Miranda Loud, an activist, filmmaker and musician who uses performing arts to spur thought about environmental issues, will be speaking at the University of Redlands on Thursday, March 24. Her presentation, “Saving Elephants – Saving Ourselves: The Power of the Arts to Affect Social Change,” will be held at 7 p.m. in the Casa Loma Room. The event is free and open to the public.
Tuesday, March 22nd, 2011 Notre Dame de Namur University, Belmont, CA
This year’s series, entitled “Nature’s Heroes,” will feature two speakers who will examine the impact human activity is having on other species, with which we share the planet, and on the world’s dwindling supply of water. The Dorothy Stang Center’s mission is to increase awareness and activism around social justice and environmental issues.
“We regard sustainability as very much a social justice issue,” said Dr. Cheryl Joseph, co-director of the Dorothy Stang Center. “The damage that we do to the environment has a disproportionately negative impact on those who are least able to cope with drastic environmental change. This includes disadvantaged people in all cultures and even other species, whose survival is ultimately closely linked to our own. ”
The two speakers for this spring are Miranda Loud, founder of The Elephant Project, who will appear on March 22 at 7:30 p.m. at Ralston Hall Mansion. Her talk entitled “Saving the Elephants, Saving Ourselves: The Role of Arts in Social Change” …” to “addresses the similarities human share with other animals and the ways in which various art forms can be used to promote social change.”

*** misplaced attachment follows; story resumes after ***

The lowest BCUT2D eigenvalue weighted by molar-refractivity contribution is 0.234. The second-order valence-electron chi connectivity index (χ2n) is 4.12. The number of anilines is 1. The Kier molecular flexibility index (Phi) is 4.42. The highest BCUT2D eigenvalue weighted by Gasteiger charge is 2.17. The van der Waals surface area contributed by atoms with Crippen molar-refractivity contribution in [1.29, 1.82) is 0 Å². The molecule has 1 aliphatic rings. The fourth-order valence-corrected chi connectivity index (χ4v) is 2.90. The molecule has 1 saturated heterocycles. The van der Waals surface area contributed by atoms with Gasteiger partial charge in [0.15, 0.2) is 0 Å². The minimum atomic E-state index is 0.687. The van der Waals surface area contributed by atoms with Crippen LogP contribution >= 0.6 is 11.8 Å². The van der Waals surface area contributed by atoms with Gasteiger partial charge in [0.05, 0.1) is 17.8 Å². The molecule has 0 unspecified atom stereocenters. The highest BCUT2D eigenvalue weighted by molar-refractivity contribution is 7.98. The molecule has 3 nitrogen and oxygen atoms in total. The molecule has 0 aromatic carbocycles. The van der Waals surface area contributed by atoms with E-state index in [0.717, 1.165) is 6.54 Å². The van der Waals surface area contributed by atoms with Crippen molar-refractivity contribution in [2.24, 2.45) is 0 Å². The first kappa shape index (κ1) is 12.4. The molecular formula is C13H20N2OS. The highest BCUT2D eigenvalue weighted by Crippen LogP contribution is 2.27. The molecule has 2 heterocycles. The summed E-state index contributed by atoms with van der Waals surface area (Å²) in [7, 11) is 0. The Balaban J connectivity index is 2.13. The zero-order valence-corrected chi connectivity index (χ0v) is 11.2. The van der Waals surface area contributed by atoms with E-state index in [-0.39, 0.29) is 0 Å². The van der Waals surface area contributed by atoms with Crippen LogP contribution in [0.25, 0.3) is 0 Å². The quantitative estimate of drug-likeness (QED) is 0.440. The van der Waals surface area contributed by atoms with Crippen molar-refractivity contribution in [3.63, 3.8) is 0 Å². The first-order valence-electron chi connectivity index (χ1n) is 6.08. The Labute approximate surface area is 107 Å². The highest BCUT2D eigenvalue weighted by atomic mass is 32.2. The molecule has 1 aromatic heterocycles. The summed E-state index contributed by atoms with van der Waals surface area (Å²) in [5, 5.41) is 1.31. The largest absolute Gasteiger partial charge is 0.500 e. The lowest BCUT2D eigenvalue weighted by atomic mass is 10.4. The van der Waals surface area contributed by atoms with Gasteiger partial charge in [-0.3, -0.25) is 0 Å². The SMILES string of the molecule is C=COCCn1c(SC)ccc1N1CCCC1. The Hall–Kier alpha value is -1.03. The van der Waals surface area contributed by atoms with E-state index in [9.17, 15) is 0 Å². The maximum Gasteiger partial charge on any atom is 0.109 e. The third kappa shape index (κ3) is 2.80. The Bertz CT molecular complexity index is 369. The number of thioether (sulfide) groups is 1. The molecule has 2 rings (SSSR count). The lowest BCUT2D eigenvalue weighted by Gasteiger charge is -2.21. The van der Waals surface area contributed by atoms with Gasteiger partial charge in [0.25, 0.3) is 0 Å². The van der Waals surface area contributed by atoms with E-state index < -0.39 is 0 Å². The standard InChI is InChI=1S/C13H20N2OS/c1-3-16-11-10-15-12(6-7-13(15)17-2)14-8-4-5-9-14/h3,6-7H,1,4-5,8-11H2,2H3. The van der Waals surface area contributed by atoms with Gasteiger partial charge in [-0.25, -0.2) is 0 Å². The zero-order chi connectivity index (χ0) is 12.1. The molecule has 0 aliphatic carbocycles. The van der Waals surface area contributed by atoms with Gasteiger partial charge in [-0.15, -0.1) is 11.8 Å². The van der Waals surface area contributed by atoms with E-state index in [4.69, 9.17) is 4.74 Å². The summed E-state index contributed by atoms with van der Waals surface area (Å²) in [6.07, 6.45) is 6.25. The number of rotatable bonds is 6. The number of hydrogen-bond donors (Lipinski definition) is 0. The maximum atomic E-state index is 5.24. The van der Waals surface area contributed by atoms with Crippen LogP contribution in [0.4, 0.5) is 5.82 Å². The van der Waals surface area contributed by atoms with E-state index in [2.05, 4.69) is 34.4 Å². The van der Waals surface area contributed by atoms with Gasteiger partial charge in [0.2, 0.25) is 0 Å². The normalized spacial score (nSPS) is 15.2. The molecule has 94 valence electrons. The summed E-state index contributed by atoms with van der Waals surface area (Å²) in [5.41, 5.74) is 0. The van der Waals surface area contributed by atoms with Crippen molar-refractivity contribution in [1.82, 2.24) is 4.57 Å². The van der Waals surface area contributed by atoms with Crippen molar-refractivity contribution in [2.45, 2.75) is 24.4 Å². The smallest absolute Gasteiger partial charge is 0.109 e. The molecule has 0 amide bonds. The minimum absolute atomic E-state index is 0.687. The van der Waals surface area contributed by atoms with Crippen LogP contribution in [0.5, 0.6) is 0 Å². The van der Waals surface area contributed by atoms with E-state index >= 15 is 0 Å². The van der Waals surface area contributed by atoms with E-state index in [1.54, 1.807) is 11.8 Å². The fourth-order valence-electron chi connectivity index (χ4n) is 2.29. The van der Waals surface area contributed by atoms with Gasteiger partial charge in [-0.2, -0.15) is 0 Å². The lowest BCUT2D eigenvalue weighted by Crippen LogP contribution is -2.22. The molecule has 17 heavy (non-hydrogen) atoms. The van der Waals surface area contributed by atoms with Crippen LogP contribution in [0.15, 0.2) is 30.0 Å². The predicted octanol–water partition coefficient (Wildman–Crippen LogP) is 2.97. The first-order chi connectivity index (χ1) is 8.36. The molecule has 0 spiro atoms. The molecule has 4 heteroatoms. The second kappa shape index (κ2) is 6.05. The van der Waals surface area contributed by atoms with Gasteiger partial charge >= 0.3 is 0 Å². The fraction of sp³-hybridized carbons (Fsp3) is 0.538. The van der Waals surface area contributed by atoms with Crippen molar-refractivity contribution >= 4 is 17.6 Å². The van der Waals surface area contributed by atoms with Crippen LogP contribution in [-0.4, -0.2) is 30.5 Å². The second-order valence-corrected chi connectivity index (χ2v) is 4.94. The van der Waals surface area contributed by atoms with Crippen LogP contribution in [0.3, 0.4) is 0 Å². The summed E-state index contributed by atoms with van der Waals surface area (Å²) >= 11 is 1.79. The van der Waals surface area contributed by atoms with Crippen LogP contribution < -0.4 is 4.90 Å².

Tuesday, February 1st 6-8 PM 2011 Southwestern University, TX
Miranda is presenting her talk, “Saving the Elephants; Saving Ourselves: The Role of the Arts in Social Change” and will spend the day beforehand talking with students in classes in Music and Animal Behavior, listening to them share their passions and sharing ideas. More details…
Loud’s talk at Southwestern will touch on the power of the arts in heightening our inter-connection with other species using the elephant as a gateway. She will detail the plight of elephants, specifically the Asian elephant because of its close ties with humans over the centuries, and how their situation provides a powerful mirror to humans. She will discuss ways to foster compassion and the challenges that need to be overcome in building a world where we can emotionally handle the amount of information we now receive via different media. Through this, she will challenge us to think about what being powerful really means and the need for us to shift from the inside out.
Loud’s visit to Southwestern is sponsored by several programs and departments, including Animal Behavior, Environmental Studies, Communication Studies, Paideia and the Office of the Provost.
September 30, 2010 MSPCA Screening of Short Films from The Elephant Project
2010 Summer Tour of Libraries and Community Centers of Works in Process for The Elephant Project
Work-in-Progress Screenings of Six of the completed short films for Phase II, “Ele- Phantom: Twenty Films/Twenty Questions” followed by brief talk, feedback, Q&A. Wednesday July 7 7 PM, Wellesley Friends Meeting, Wellesley, MA
WednesdayJuly14 7PM, Hancock Town Library, Hancock, NH
Wednesday July 21, 7 PM, Brooks Library Brattleboro, VT
Wednesday July 28, 7 PM,Bar Harbor Public Library, Bar Harbor, Maine
Thursday July 29, 5 PM, Peaks Island Community Center
Tuesday August 17 7 PM, Where the Sidewalk Ends Bookstore 432 Main Street Chatham, MA